This section is from the book "The Balance Of Nature And Modern Conditions Of Cultivation", by George Abbey. Also available from Amazon: The Balance Of Nature And Modern Conditions Of Cultivation.
Nocturnal or crepuscular in habit, little is seen of this quadruped, except in the long summer evenings and in the early dawn. Its usual food consists of large insects, worms, slugs and snails, also mice and voles, particularly their young. It is of great service to the forester, and beneficial to the farmer and gardener by devouring noxious insects and various small vermin. But the hedgehog also eats roots and other vegetable substances, even fruit, fallen or within reach, such as Morello cherries low down against a wall, so that its work is not compatible with high culture in either the field or garden. In fields under ordinary crops and in pleasure grounds, its good influence is unquestionable; also in woodlands, coppices, hedgerows, and rough places generally, often the breeding grounds of noxious pests and from whence infections of useful crops often proceed and extend over wide areas.
Fig. 76. - Trapping the Hedgehog.
References: a, butt of tree (a wall, board fence, or other close back answers); b, stick or thorns thrust well into the ground and standing a foot or more above ground so as to form a narrow (7 or 8 in. wide) passage from tree or back quite close and extending about 18 in. outwards; c, bait (egg with hole in shell, or recently dead chick); d, trap, uncovered and wrongly placed, as the animal may tread on spring and strike trap, thus escaping capture; e, proper place for table or mouth of trap, the spring being towards c and also the peg to which chain of trap is secured, so that the animal is caught on entering passage, the trap being concealed by covering with earth lightly and evenly so as to resemble surface of ground, and strike promptly and effectively when table is trod upon by animal.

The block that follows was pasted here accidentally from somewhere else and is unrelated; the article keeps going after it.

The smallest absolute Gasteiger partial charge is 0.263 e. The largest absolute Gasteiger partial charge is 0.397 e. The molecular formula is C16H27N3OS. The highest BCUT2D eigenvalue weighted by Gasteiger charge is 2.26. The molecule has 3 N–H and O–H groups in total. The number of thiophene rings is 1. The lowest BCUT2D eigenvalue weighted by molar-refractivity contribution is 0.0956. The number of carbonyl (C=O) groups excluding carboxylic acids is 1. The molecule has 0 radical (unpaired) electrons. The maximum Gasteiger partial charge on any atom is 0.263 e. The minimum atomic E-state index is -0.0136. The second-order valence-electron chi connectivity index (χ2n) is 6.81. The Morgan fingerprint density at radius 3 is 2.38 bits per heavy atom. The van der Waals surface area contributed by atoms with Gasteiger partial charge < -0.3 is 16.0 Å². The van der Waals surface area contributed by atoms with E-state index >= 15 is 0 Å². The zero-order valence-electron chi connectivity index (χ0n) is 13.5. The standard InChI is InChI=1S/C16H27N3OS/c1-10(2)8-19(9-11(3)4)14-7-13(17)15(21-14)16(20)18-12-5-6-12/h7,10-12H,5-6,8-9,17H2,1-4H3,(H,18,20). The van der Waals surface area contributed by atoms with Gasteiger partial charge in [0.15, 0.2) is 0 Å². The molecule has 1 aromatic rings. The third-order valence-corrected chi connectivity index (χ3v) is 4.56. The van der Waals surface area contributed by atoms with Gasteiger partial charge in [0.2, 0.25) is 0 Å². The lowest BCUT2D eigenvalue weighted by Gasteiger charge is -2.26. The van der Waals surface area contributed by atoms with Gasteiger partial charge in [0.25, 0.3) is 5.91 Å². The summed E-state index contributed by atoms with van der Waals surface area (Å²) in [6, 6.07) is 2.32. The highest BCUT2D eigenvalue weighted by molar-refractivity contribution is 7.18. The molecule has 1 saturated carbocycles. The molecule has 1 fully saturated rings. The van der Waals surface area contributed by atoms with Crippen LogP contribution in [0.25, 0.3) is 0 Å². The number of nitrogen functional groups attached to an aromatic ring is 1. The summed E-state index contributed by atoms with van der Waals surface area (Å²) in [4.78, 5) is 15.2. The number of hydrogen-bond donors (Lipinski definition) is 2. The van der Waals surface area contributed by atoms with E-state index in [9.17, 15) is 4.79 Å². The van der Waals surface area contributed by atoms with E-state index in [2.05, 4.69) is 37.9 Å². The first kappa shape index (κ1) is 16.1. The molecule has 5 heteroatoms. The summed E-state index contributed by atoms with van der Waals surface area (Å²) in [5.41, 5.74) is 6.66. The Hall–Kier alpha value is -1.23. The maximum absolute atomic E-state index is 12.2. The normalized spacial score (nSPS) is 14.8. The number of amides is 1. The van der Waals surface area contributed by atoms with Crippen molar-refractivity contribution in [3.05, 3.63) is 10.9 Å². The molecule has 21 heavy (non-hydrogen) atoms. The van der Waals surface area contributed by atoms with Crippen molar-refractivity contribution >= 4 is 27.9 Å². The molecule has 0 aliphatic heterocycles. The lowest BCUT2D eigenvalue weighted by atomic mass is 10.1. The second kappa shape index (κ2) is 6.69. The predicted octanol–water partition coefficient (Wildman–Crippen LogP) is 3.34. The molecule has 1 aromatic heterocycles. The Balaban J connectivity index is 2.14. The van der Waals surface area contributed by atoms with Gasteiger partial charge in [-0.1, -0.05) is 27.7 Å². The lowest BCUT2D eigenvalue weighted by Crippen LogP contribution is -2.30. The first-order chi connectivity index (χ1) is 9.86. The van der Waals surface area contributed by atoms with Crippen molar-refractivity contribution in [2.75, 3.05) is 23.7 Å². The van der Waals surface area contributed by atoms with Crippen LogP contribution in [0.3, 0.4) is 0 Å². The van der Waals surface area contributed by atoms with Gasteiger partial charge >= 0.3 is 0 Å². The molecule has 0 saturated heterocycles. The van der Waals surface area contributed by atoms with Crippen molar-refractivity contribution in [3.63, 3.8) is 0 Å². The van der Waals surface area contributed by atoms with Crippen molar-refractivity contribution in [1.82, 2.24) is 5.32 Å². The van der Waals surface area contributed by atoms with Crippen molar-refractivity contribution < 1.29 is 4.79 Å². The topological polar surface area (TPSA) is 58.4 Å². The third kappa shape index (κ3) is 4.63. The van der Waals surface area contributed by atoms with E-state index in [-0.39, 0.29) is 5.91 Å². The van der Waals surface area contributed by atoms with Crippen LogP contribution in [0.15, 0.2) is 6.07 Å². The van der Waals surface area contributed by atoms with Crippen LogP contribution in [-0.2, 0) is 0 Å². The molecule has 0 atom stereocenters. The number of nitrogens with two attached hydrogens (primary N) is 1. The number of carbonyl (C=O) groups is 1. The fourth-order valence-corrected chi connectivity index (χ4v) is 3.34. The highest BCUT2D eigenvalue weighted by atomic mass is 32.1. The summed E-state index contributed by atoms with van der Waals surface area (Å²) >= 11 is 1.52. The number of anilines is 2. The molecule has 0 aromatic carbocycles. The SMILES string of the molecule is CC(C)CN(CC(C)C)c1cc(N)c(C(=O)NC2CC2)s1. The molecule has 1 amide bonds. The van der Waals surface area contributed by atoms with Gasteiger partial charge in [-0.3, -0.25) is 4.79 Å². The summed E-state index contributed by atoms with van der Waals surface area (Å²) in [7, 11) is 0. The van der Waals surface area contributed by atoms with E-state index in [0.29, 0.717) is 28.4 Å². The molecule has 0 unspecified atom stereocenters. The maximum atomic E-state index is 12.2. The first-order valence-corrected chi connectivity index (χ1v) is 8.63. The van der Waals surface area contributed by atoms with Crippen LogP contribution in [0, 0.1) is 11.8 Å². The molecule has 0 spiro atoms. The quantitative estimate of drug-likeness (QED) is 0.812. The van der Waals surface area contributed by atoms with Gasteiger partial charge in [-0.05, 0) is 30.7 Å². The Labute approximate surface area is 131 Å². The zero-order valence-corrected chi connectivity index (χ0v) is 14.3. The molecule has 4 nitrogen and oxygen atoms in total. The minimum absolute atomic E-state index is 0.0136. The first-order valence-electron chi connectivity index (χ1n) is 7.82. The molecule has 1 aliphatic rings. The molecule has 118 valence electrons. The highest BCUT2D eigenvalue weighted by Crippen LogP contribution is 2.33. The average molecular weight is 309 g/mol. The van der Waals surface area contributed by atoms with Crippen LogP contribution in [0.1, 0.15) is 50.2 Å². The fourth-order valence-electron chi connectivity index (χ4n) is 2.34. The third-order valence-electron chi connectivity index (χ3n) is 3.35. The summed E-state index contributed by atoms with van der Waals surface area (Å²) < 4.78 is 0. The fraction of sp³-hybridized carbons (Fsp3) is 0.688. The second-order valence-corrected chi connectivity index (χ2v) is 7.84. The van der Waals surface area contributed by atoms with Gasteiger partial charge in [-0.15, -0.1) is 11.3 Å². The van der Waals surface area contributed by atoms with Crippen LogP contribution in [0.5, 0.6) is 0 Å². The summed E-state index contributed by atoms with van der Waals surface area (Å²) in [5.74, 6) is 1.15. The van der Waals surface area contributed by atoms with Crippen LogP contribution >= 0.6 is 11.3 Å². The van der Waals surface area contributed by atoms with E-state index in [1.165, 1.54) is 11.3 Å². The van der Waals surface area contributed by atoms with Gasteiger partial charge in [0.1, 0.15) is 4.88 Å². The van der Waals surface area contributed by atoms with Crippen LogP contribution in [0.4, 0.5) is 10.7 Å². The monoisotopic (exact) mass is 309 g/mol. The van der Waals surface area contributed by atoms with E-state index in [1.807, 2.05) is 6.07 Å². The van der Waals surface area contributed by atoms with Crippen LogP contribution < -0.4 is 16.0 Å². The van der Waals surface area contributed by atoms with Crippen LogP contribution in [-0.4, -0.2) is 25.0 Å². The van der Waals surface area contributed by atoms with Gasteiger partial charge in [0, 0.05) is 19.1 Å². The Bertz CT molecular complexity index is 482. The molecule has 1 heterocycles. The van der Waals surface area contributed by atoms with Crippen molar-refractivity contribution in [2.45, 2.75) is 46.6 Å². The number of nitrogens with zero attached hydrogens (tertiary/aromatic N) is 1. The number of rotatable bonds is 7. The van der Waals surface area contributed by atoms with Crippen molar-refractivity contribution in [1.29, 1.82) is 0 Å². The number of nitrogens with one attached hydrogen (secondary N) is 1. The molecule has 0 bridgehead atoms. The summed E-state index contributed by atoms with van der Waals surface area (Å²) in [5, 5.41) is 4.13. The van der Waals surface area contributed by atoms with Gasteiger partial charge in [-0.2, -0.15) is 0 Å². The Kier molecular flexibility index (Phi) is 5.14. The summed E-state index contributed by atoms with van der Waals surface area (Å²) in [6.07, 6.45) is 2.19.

Against the virtues, including that of being very good to eat, of the hedgehog must be placed the very grave faults of egg-stealing and killing the young of ground-breeding wild birds, this applying to both game and poultry. The gamekeeper and the poultry farmer accordingly consider the hedgehog as "vermin" and act so as to prevent its depredations or recurrence of them by trapping. This is generally effected by means of ordinary steel spring traps, an egg or a recently hatched dead game or poultry chick being used as a bait and so placed that the prickly intruder must pass on to the trap, duly concealed and affixed by cord or chain to a peg driven into the ground or to some fixed object (Fig. 76). In the case of a particular individual paying repeated visits to a particular place, a run or track may be discernible, when two or three traps set therein and about the place will secure the intruder.